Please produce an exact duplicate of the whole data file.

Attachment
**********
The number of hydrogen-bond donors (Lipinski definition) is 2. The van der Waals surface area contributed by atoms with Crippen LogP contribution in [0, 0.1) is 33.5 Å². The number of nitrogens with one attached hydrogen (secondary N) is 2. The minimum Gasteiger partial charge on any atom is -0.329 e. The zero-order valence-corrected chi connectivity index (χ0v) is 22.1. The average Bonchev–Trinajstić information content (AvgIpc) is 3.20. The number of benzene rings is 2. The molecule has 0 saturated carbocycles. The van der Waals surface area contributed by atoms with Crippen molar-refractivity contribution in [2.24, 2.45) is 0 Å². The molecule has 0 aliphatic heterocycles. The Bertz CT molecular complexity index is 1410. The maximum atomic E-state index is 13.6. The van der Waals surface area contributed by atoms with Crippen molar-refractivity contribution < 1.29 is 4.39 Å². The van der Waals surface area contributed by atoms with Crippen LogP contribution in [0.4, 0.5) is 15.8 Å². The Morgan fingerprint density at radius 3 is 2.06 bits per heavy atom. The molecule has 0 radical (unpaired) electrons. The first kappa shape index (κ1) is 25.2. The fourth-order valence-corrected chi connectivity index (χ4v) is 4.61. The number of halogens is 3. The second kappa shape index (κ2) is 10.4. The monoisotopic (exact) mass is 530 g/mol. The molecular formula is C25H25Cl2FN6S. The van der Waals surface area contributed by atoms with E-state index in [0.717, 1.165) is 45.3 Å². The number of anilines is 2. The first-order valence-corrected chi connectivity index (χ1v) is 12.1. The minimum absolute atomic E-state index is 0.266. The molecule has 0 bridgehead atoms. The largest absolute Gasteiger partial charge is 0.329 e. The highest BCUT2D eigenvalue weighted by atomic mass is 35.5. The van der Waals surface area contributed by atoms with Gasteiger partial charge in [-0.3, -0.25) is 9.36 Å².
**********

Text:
The number of hydrogen-bond donors (Lipinski definition) is 2. The van der Waals surface area contributed by atoms with Crippen LogP contribution in [0, 0.1) is 33.5 Å². The number of nitrogens with one attached hydrogen (secondary N) is 2. The minimum Gasteiger partial charge on any atom is -0.329 e. The zero-order valence-corrected chi connectivity index (χ0v) is 22.1. The average Bonchev–Trinajstić information content (AvgIpc) is 3.20. The number of benzene rings is 2. The molecule has 0 saturated carbocycles. The van der Waals surface area contributed by atoms with Crippen molar-refractivity contribution in [2.24, 2.45) is 0 Å². The molecule has 0 aliphatic heterocycles. The Bertz CT molecular complexity index is 1410. The maximum atomic E-state index is 13.6. The van der Waals surface area contributed by atoms with Crippen molar-refractivity contribution < 1.29 is 4.39 Å². The van der Waals surface area contributed by atoms with Crippen LogP contribution in [0.4, 0.5) is 15.8 Å². The Morgan fingerprint density at radius 3 is 2.06 bits per heavy atom. The molecule has 0 radical (unpaired) electrons. The first kappa shape index (κ1) is 25.2. The fourth-order valence-corrected chi connectivity index (χ4v) is 4.61. The number of halogens is 3. The second kappa shape index (κ2) is 10.4. The monoisotopic (exact) mass is 530 g/mol. The molecular formula is C25H25Cl2FN6S. The van der Waals surface area contributed by atoms with E-state index in [0.717, 1.165) is 45.3 Å². The number of anilines is 2. The first-order valence-corrected chi connectivity index (χ1v) is 12.1. The minimum absolute atomic E-state index is 0.266. The molecule has 0 bridgehead atoms. The largest absolute Gasteiger partial charge is 0.329 e. The highest BCUT2D eigenvalue weighted by atomic mass is 35.5. The van der Waals surface area contributed by atoms with Gasteiger partial charge in [-0.3, -0.25) is 9.36 Å².